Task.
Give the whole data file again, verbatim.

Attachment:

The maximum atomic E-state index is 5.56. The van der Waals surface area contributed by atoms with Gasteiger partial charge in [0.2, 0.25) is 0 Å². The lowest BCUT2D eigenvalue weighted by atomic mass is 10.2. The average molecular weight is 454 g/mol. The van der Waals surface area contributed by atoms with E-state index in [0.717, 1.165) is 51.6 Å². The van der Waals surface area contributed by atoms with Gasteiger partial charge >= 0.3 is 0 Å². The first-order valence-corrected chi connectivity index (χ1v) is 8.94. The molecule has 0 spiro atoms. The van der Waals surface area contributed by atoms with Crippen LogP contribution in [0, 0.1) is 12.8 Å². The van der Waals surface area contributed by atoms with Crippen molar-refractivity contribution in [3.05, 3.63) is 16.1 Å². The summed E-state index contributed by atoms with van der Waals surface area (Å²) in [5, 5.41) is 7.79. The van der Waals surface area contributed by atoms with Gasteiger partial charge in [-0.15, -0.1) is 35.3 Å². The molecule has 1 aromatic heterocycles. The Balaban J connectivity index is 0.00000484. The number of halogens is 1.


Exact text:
The maximum atomic E-state index is 5.56. The van der Waals surface area contributed by atoms with Gasteiger partial charge in [0.2, 0.25) is 0 Å². The lowest BCUT2D eigenvalue weighted by atomic mass is 10.2. The average molecular weight is 454 g/mol. The van der Waals surface area contributed by atoms with E-state index in [0.717, 1.165) is 51.6 Å². The van der Waals surface area contributed by atoms with Gasteiger partial charge >= 0.3 is 0 Å². The first-order valence-corrected chi connectivity index (χ1v) is 8.94. The molecule has 0 spiro atoms. The van der Waals surface area contributed by atoms with Crippen LogP contribution in [0, 0.1) is 12.8 Å². The van der Waals surface area contributed by atoms with Crippen molar-refractivity contribution in [3.05, 3.63) is 16.1 Å². The summed E-state index contributed by atoms with van der Waals surface area (Å²) in [5, 5.41) is 7.79. The van der Waals surface area contributed by atoms with Gasteiger partial charge in [-0.15, -0.1) is 35.3 Å². The molecule has 1 aromatic heterocycles. The Balaban J connectivity index is 0.00000484. The number of halogens is 1.